And so, I hold that really dear and I really believe that. And so, when I think about what we're doing with people all the time like anytime that there is an initiative or we're going to communicate something about what we're doing or why we're doing it, just knowing that the whole group all the time are having an emotional experience and we're feeding off each other. And, as conscious as we can be about that, the better the culture we can have. And so, when we are hiring people, we have gotten feedback from our last couple of hires to our marketing director and the EA, they're like, “Whoa, dude, that was like a lot of interviews.” I don't know. They went to like seven, eight interviews. We really don't just try to understand what someone's skills are and what their abilities are, we want to be 100% confident and clear that that person will be able to understand when they are communicating something emotionally to someone else: frustration, fear, happiness, joy, and, be able to realize it and name it and be clear about it. And, not have drama or other garbage or just a lack of self-awareness about what they're actually feeling what the other person's feeling. Because, if that is not the case, then we're going to spend all this time trying to talk about business planning and objectives.

Ben:   Yeah.

Angelo:   But, people are having this whole emotional experience with each other.

Ben:   So, it almost sounds to me like a blend of like empathy and radical honesty.

Angelo:   Yeah, I think it is. Yeah, I mean, it's like really being able to sense what's going on with someone else and be really clear and honest about what's going on with you. But, also, people just have to be able to tell what's going on with them. I think, at the base, that's the key, making sure that that that we have that fundamentally with the team. And then, it's finding tools and strategies and tactics that support that. I don't know how unique they are, I mean, we got many ideas from other people.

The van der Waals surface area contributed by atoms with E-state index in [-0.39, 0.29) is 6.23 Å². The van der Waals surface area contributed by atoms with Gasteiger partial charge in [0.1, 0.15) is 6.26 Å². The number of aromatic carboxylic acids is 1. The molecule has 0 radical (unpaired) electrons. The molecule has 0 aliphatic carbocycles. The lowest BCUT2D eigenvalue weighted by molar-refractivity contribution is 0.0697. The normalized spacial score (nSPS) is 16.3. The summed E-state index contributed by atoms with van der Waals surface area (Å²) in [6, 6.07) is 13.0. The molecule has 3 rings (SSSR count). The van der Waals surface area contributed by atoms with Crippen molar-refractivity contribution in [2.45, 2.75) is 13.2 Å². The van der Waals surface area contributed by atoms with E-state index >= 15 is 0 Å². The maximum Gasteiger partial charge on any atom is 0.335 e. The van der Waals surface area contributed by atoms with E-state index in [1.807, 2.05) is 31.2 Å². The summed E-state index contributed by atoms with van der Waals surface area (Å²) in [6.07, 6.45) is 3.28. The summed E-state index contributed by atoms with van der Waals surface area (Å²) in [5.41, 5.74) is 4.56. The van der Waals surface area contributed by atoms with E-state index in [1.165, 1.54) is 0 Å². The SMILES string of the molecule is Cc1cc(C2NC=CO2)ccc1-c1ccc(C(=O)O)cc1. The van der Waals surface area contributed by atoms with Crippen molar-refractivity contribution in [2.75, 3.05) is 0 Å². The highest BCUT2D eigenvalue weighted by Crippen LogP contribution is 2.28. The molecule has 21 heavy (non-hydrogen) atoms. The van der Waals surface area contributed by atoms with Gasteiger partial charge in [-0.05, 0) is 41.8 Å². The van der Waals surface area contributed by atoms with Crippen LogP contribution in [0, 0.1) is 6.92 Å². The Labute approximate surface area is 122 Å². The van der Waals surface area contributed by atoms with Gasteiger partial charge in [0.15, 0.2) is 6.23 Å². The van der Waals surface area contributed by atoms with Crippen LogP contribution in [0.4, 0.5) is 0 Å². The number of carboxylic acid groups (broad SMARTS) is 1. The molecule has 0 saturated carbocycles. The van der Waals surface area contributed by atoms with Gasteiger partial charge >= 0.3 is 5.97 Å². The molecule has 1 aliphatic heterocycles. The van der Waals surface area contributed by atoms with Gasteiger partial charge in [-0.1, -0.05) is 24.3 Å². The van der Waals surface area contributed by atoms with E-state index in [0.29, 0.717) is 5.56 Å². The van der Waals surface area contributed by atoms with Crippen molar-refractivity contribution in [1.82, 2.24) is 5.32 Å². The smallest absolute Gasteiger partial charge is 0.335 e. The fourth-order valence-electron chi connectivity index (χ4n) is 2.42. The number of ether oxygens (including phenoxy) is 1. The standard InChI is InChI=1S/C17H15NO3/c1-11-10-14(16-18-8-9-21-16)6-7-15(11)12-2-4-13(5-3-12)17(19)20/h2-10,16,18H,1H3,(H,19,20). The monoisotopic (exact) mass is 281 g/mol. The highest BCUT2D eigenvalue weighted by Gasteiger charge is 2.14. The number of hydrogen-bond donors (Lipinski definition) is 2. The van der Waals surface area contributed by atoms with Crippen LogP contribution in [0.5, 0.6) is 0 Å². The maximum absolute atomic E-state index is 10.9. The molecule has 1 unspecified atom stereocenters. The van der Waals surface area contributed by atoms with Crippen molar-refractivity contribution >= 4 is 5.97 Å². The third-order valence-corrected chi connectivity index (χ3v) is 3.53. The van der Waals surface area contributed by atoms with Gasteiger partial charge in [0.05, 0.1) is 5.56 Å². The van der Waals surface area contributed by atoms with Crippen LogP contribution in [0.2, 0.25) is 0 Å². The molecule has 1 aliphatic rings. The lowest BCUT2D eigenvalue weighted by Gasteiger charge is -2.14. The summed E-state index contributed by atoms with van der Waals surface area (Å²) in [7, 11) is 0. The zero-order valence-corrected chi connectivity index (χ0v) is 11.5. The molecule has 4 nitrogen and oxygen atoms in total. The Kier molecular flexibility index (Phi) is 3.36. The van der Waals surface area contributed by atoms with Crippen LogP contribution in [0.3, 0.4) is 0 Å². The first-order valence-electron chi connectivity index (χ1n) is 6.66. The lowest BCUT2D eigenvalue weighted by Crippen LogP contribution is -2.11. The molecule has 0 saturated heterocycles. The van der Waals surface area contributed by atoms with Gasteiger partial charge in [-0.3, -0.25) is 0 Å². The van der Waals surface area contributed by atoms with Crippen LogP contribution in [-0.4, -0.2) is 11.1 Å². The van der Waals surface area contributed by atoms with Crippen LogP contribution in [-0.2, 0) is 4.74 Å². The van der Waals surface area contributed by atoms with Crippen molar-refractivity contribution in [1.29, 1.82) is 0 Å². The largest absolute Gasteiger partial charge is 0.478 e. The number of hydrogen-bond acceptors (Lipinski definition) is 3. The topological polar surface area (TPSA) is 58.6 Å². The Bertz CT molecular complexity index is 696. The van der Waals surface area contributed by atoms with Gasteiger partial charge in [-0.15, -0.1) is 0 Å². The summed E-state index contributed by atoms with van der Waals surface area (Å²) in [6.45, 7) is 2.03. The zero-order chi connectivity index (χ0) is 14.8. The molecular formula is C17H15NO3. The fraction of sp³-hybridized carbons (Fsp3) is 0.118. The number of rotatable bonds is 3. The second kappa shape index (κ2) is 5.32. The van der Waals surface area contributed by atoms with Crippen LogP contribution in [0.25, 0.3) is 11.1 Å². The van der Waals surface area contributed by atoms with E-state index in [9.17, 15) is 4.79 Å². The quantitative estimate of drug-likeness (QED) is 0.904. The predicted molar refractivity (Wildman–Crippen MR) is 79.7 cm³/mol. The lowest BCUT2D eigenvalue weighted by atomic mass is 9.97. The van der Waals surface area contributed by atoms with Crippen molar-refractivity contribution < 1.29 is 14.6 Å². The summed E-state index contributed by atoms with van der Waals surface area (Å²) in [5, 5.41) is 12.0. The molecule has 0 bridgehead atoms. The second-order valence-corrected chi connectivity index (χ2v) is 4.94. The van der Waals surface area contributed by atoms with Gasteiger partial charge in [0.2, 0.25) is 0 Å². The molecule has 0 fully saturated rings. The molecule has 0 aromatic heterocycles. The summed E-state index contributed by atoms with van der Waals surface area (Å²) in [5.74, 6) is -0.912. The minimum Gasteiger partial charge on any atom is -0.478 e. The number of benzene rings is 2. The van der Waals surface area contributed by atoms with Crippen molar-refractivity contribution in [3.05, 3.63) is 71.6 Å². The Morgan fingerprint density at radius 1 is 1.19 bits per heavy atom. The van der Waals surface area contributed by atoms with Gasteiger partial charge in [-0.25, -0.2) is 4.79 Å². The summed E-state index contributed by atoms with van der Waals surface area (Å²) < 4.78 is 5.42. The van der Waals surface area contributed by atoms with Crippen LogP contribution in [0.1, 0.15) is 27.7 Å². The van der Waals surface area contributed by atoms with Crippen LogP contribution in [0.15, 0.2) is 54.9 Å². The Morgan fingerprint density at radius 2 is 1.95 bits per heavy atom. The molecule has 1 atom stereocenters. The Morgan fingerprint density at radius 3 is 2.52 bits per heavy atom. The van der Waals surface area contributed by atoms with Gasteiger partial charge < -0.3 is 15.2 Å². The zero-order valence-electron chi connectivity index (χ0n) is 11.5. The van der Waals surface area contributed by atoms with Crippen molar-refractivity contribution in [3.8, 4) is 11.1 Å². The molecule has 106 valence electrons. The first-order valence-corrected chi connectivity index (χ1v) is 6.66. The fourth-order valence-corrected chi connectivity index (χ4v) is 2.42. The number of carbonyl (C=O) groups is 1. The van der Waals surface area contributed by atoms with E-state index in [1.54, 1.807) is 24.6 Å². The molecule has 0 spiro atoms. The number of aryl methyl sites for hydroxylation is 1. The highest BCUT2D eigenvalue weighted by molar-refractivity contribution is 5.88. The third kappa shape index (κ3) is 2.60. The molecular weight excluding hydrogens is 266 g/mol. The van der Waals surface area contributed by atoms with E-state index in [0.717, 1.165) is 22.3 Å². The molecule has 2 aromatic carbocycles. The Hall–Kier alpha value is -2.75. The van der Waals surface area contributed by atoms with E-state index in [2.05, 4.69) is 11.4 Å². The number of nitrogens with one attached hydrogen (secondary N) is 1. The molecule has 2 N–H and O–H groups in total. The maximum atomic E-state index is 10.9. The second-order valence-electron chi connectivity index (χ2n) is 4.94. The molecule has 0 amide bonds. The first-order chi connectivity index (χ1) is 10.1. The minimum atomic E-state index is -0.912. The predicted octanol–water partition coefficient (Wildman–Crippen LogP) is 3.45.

I brought a technique that I had the last company I was at, where we begin meetings with a moment of silence. And so, every single day at our daily huddles, we also have a daily huddle, we start with three minutes of silence.

Ben:   Daily huddle is that all the people in the office are gathered around everyone just virtually is called in, we got Zoom line, we got video, got audio and everybody's gathered round to the end of the day, 9:45 a.m.

Angelo:   We start with three minutes of silence time.

Ben:   Yeah.

Angelo:   So, everyone, basically, starts and it can be meditation, can be breath work, it can be stretching. But, we all start in silence together. Just to like get into ourselves. It's really cool. Recently we moved into a different person leads every day, and then, we just check-in about what's going on that day, what our objectives are. But, we also regularly check-in about emotional things or self-care, just making sure people are looking out for themselves and taking care of themselves.

Ben:   Yeah. So many companies do that. What really–the light bulb went on for me when I interviewed Todd White of Dry Farm Wines and also went down to their offices and took part in their morning company culture which is they start off with Wim Hof breathing and then silence and–I remember when I went down there, we were like gathered on a table for a good half hour doing breath work and meditation to start off the day and then gratitude. And, everyone went around the warehouse workers and the IT people, the tech people and the CEO and everybody just sharing what it was that they were grateful for that day. And, granted, it was pretty long. I think our 15-minute daily huddles are almost more palatable because like, I got dessert bar, I was like, “[01:07:42] ______ good stuff, Todd.” But, I'll link, by the way, in the shownotes to my interview with Todd White where we actually pretty good detail about how they built that company and their company culture. But, yeah, that's just this idea of starting off the day with some form of meditation or mindfulness or coming together and gratitude and it's beyond just a business building, meeting but it instead involves what are you grateful for today, what are you grateful for yesterday, what you do to take care of your mind today or your body or your spirit. What's one thing that you're excited about this weekend and sure, we also talked about our personal rocks and our big accomplishments for the day.